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1. Shih Tzu
The long-locked Shih Tzu is typically calm and gentle by nature. Its bark is quiet compared to that of other small dogs, such as the terrier or beagle, so neighbours in an apartment building are far less likely to complain. Bred for companionship, this little dog is happiest warming your lap and won't whine for long walks.
"This breed is low energy, not demanding and doesn't have a loud bark," says Hache. The wrinkle-faced pug is the consummate couch potato, and an extremely loyal and devoted pet. It rarely grows taller than 14 inches, so it won't make your home feel crowded. However, Hache warns against related Puggles as an apartment pet: "They're a pug-beagle mix, and while they're small and cute with the adorable face of a pug, they have the high energy levels of a beagle," she says, adding: "We get a lot of them at the shelter."
3. Cocker Spaniel
This is the pick of the medium breeds for apartment dwellers. "They're not very vocal dogs, even though they can be a little insecure when they see a stranger or something that scares them," says Hache. While cocker spaniels are sporting dogs that need to be well exercised, their disposition is exceptionally gentle and you can expect them to act calm at home after a good walk.
4. Labrador or Labrador mixâ€¨
"You can take them anywhere; they're good with anybody; and once they've been out for their exercise, they just sleep all day," says Hache. These medium to large dogs are great at understanding a routine and adapting to your lifestyle. However, Hache suggests that apartment dwellers only take in a lab that's over two years old. Labs especially appreciate companionship and may become anxious if left at home alone all day as young pups.
One of the largest dog breeds, the mastiff can weigh in at 200 pounds. If you don't object to the space this gentle giant takes up in your apartment, you'll find yourself with a charmingly mellow companion. "Often the larger the dog is, the less problems it creates," says Hache. "They tend to be lazier, calmer and more secure."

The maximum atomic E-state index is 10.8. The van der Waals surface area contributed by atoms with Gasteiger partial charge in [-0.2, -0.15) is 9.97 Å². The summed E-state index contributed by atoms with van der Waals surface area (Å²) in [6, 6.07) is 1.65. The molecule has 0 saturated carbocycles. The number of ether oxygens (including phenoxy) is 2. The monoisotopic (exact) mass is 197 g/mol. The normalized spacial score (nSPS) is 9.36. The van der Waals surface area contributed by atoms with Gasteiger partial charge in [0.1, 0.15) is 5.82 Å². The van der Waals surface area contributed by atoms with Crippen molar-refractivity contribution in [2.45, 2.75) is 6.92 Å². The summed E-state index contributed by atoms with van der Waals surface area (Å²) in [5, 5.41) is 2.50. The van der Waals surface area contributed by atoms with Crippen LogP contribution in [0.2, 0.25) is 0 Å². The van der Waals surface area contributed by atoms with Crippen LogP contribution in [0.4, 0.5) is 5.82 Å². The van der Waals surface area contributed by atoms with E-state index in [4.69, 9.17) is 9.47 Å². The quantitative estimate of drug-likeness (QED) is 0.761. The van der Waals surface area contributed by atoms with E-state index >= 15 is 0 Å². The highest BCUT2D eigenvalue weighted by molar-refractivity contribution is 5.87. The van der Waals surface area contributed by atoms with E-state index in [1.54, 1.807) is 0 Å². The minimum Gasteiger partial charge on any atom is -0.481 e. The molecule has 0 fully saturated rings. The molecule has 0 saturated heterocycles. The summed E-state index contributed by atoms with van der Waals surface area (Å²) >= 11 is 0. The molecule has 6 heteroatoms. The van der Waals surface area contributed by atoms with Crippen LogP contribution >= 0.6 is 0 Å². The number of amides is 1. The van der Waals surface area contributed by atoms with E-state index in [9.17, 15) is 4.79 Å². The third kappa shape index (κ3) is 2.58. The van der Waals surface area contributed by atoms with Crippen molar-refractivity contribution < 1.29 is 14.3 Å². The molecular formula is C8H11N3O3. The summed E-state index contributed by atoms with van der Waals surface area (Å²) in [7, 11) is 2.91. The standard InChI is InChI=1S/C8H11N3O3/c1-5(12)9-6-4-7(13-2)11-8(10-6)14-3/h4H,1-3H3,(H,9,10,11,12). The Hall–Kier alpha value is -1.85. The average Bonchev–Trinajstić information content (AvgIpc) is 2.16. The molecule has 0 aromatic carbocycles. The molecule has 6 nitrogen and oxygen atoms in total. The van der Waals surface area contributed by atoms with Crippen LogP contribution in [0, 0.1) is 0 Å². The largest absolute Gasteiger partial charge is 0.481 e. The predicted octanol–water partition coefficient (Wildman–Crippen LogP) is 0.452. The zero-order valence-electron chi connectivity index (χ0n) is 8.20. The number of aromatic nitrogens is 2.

Great tips for raising a dog in a small home:
• A small dog can have a big voice. Find out how vocal a breed is before bringing it to live in your apartment building.
• To reduce separation anxiety, which tends to result in barking and whining, avoid coddling your dog -- something people tend to do most with small breeds. Also, effective crate training helps make dogs feel secure when left home alone.â€¨
• When you're out, keep your curtains closed so your dog is not barking at people it sees walking by, and leave a radio or TV on, so it doesn't react to noise outside or in your building's hallways.
• Avoid taking on hunting breeds, such as the Welsh terrier, fox terrier, pointer, or griffon -- they hate to be cooped up. Another energy bomb: the Jack Russell.
Above all, Hache recommends getting your dog from a shelter, and never a pet store. "Shelter staff witness dogs being abandoned and hear the reasons why," she explains. "They want to make sure a dog goes to the right home, so they'll be truthful about the pros and cons of a breed."